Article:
In Which The Shannara Chronicles Remains Rather Cynical

Elf Stone


The Shannara Chronicles
creators Alfred Gough & Miles Millar

289096-4.jpgThe last time I watched MTV the entire channel was reruns of Beavis & Butthead that I had already seen and repeated, unending loops of “California Love.” Christ that song was bad. MTV has always been very literal, since their messaging is cynical, as is all marketing directed at children.

Enter their new original series, The Shannara Chronicles. This fantasy outing features a young princess Amberle (Poppy Drayton) who has to enter a tree in order to claim the bloodseed, which she has to deliver to some safe place in order to regrow the phallic trunk. The seed itself resembles congealed semen, and one of the other characters might as well have cracked, “I hope it is not that time of the month.” Terry Brooks penned the books this show is based on, and to say he was averse to overt sexual metaphor would be a lie.

While she is inside the tree, Amberle hallucinates fighting off a bunch of men. They try to kill and rape her, but she does them in with a sword. It is at that point when they win her respect, and she is allowed to carry their semen off with her. She tells one of the men, “I never loved you,” since he looks like her old boyfriend, who died recently. Poppy Drayton’s nostrils are massive, and as an actress, her greatest strength is looking somewhat surprised by every single thing that happens to her, e.g. this face:

Attempting to salvage the hot disaster that constitutes roughly all of this is James Remar, who plays a misogynist thief named Cephalo. He has a slave named Eretria (Ivana Baquero of Pan’s Labyrinth) who is unfortunately so gorgeous and talented that she outshines the princess who is supposed to be the main draw in The Shannara Chronicles. A supporting actress should never make a lead actress look plain.

Since the relationship between master and hot slave is the only interesting aspect of The Shannara Chronicles, instead we are forced to witness scene after scene with Wil (Austin Butler) a farm elf who can use magic stones in lieu of any actual intelligence or ability. Butler at least is trying to be decent in this thankless role of a blond goofball who is the center of events for zero reason, but his straight man with a bad name Allanon (Manu Bennett) looks like he just stepped off the set of a porno.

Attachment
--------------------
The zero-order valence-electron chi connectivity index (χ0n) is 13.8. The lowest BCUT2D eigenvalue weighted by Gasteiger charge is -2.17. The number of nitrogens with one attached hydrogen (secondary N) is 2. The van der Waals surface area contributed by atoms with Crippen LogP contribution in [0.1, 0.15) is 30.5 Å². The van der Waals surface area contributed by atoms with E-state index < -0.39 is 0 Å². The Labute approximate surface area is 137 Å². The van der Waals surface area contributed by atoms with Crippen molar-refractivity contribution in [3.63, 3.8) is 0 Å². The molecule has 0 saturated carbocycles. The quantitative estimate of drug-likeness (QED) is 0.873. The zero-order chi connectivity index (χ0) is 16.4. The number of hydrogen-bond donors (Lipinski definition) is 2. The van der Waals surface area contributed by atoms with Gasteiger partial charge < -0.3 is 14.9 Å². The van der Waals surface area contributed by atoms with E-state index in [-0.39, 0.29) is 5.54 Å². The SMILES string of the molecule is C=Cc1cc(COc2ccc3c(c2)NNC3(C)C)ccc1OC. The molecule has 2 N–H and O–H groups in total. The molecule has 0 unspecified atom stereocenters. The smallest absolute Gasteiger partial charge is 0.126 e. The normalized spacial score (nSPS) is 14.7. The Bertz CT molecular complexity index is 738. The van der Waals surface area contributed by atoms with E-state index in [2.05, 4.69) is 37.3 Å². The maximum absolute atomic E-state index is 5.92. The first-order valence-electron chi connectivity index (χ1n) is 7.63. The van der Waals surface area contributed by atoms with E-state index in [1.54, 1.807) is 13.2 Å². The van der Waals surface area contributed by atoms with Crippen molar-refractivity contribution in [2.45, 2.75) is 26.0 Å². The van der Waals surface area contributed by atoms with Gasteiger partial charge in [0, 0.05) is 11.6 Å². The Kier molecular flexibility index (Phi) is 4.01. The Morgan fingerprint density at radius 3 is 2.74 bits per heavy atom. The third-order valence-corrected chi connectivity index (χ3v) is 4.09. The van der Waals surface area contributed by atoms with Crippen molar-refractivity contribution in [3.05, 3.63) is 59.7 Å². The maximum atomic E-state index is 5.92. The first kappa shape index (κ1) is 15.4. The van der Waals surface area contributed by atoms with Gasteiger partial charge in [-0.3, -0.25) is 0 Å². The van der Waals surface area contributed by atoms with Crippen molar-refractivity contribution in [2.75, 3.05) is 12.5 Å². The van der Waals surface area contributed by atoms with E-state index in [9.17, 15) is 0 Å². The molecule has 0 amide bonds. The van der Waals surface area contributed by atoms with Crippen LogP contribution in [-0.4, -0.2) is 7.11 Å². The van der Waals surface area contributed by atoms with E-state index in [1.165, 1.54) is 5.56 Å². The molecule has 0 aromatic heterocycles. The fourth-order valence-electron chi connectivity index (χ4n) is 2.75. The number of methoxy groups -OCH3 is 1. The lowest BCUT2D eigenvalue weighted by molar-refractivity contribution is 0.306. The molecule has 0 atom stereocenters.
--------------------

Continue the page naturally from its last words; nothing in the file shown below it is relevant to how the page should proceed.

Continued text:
Bennett plays a druid who is over a hundred years old. He cannot act like at all, and he gets most of the painful screentime here. The original novel was an attempt to rewrite LOTR with an actual story and characters. The Shannara Chronicles is a lot better than watching Peter Jackson’s odious movies, but that that is not saying much. Brooks does manage a few interesting — if familiar — twists with the lame fantasy conceits Tolkien relied on: Shannara is set on a dying Earth with a capital E, and bloodlines explain the genomic split between humanity and its sister species.

The chief problem with The Shannara Chronicles is that they are entirely humorless. This is no fault of the original material, but more the wonky adaptation. Millar and Gough, in all of their television output, are incapable of putting any jokes into their writing. At least Tolkien conceived of some crude comic relief since he knew on some level he was a shit writer. The Shannara Chronicles has some lame banter about its characters staring at each other’s naked bodies, but even the sex is glossed over. Did Gough and Millar never see Undressed?

Shannara actually features a decent, if relatively mundane plot. Normally, a drama without humor would be perfectly acceptable on its own. But fantasy by its exaggerated nature relies so much on the existence of comedy to make the fantastic something outside our own experience. There is no wonder in this deformed America; even the most massive cavern or lookout is reacted to to as if were grudgingly familiar. The show’s first sequence features a decimated Space Needle, soon relegated to a mere memory like every other gorgeous visual the show’s stellar art design provides.

John Rhys-Davis portrays the elf king Eventine. His scenes with his disbelieving, power-hungry son Arion (Daniel McPherson) are great fun, since they feature an actual conflict and the motivations are easily understandable. McPherson is one of the best discoveries in The Shannara Chronicles, since the show badly needs an antagonist other than the whining demon (Jed Brophy) who spends most of his time swirling around a gray and listless netherworld. Such scenes are too close to Peter Jackson’s movies to be called tribute.

For what I assume are budgetary reasons, the production values here seem much higher than on Miller and Gough’s AMC show, Into the Badlands, which recently concluded its first season with a finale so effortlessly dull I am shocked anyone lasted so long to see it. The Shannara Chronicles has a much brighter future, but like the other show, it may not actually be edgy enough to keep the attention of those accustomed to the heightened violence that Netflix series and adult movies can allow for. The Shannara Chronicles is for kids, and it shows.

Dick Cheney is the senior contributor to This Recording.

“The Cabin” – Bear McCready (mp3)


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